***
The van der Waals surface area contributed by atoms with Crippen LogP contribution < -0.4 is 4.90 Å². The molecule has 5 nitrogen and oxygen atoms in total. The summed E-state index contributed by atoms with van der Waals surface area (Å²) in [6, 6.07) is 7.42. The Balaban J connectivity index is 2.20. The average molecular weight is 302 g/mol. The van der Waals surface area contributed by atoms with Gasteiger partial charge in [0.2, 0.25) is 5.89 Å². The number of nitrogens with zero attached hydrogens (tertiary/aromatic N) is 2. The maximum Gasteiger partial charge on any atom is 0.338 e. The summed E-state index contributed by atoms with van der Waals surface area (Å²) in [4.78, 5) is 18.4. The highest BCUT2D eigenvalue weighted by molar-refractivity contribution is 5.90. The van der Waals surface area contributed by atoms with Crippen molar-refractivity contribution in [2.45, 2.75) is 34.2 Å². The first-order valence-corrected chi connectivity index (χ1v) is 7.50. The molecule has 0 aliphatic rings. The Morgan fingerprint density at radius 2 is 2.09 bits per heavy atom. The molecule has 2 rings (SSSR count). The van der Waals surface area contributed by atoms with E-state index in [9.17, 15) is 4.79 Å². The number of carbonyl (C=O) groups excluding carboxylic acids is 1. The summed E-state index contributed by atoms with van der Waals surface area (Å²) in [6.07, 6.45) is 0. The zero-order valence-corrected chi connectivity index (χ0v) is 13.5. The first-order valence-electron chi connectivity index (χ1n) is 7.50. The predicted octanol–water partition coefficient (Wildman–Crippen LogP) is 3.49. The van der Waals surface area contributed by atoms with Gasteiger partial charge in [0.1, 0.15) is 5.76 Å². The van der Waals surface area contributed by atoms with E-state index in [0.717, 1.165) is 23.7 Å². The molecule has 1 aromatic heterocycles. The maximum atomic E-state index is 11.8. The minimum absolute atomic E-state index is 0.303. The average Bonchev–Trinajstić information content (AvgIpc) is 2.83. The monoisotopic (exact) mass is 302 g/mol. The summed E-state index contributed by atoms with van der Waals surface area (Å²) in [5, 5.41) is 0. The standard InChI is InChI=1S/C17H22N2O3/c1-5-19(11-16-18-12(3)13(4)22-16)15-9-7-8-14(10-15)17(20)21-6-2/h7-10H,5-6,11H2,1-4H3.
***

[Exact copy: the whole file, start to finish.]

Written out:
The van der Waals surface area contributed by atoms with Crippen LogP contribution < -0.4 is 4.90 Å². The molecule has 5 nitrogen and oxygen atoms in total. The summed E-state index contributed by atoms with van der Waals surface area (Å²) in [6, 6.07) is 7.42. The Balaban J connectivity index is 2.20. The average molecular weight is 302 g/mol. The van der Waals surface area contributed by atoms with Gasteiger partial charge in [0.2, 0.25) is 5.89 Å². The number of nitrogens with zero attached hydrogens (tertiary/aromatic N) is 2. The maximum Gasteiger partial charge on any atom is 0.338 e. The summed E-state index contributed by atoms with van der Waals surface area (Å²) in [4.78, 5) is 18.4. The highest BCUT2D eigenvalue weighted by molar-refractivity contribution is 5.90. The van der Waals surface area contributed by atoms with Crippen molar-refractivity contribution in [2.45, 2.75) is 34.2 Å². The first-order valence-corrected chi connectivity index (χ1v) is 7.50. The molecule has 0 aliphatic rings. The Morgan fingerprint density at radius 2 is 2.09 bits per heavy atom. The molecule has 2 rings (SSSR count). The van der Waals surface area contributed by atoms with E-state index in [9.17, 15) is 4.79 Å². The number of carbonyl (C=O) groups excluding carboxylic acids is 1. The summed E-state index contributed by atoms with van der Waals surface area (Å²) in [6.07, 6.45) is 0. The zero-order valence-corrected chi connectivity index (χ0v) is 13.5. The first-order valence-electron chi connectivity index (χ1n) is 7.50. The predicted octanol–water partition coefficient (Wildman–Crippen LogP) is 3.49. The van der Waals surface area contributed by atoms with Gasteiger partial charge in [0.1, 0.15) is 5.76 Å². The van der Waals surface area contributed by atoms with E-state index in [0.717, 1.165) is 23.7 Å². The molecule has 1 aromatic heterocycles. The maximum atomic E-state index is 11.8. The minimum absolute atomic E-state index is 0.303. The average Bonchev–Trinajstić information content (AvgIpc) is 2.83. The monoisotopic (exact) mass is 302 g/mol. The summed E-state index contributed by atoms with van der Waals surface area (Å²) in [5, 5.41) is 0. The standard InChI is InChI=1S/C17H22N2O3/c1-5-19(11-16-18-12(3)13(4)22-16)15-9-7-8-14(10-15)17(20)21-6-2/h7-10H,5-6,11H2,1-4H3.